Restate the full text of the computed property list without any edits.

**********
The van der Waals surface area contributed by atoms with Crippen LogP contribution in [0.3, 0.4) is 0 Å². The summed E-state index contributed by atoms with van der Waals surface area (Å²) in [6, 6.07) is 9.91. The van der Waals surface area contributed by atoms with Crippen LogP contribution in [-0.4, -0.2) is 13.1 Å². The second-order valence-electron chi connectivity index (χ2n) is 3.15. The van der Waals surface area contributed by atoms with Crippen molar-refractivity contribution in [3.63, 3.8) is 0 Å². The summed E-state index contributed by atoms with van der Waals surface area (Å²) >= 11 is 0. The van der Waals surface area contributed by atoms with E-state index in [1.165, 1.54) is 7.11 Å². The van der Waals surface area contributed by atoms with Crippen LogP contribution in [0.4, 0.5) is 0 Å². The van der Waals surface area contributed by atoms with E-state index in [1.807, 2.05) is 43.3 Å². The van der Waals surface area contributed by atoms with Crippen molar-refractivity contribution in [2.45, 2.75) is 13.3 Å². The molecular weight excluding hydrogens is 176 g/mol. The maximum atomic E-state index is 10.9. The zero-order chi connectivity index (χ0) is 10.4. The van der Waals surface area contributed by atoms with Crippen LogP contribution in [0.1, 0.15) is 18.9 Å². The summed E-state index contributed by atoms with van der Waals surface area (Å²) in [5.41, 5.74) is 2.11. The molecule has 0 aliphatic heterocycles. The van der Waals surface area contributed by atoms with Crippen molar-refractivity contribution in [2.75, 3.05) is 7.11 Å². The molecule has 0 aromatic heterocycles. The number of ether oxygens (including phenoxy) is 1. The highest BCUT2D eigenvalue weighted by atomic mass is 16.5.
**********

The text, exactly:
The van der Waals surface area contributed by atoms with Crippen LogP contribution in [0.3, 0.4) is 0 Å². The summed E-state index contributed by atoms with van der Waals surface area (Å²) in [6, 6.07) is 9.91. The van der Waals surface area contributed by atoms with Crippen LogP contribution in [-0.4, -0.2) is 13.1 Å². The second-order valence-electron chi connectivity index (χ2n) is 3.15. The van der Waals surface area contributed by atoms with Crippen molar-refractivity contribution in [3.63, 3.8) is 0 Å². The summed E-state index contributed by atoms with van der Waals surface area (Å²) >= 11 is 0. The van der Waals surface area contributed by atoms with E-state index in [1.165, 1.54) is 7.11 Å². The van der Waals surface area contributed by atoms with Crippen LogP contribution in [0.4, 0.5) is 0 Å². The van der Waals surface area contributed by atoms with E-state index in [1.807, 2.05) is 43.3 Å². The van der Waals surface area contributed by atoms with Crippen molar-refractivity contribution in [2.45, 2.75) is 13.3 Å². The molecular weight excluding hydrogens is 176 g/mol. The maximum atomic E-state index is 10.9. The zero-order chi connectivity index (χ0) is 10.4. The van der Waals surface area contributed by atoms with Crippen LogP contribution in [0.1, 0.15) is 18.9 Å². The summed E-state index contributed by atoms with van der Waals surface area (Å²) in [5.41, 5.74) is 2.11. The molecule has 0 aliphatic heterocycles. The van der Waals surface area contributed by atoms with Crippen molar-refractivity contribution in [2.75, 3.05) is 7.11 Å². The molecule has 0 aromatic heterocycles. The number of ether oxygens (including phenoxy) is 1. The highest BCUT2D eigenvalue weighted by atomic mass is 16.5.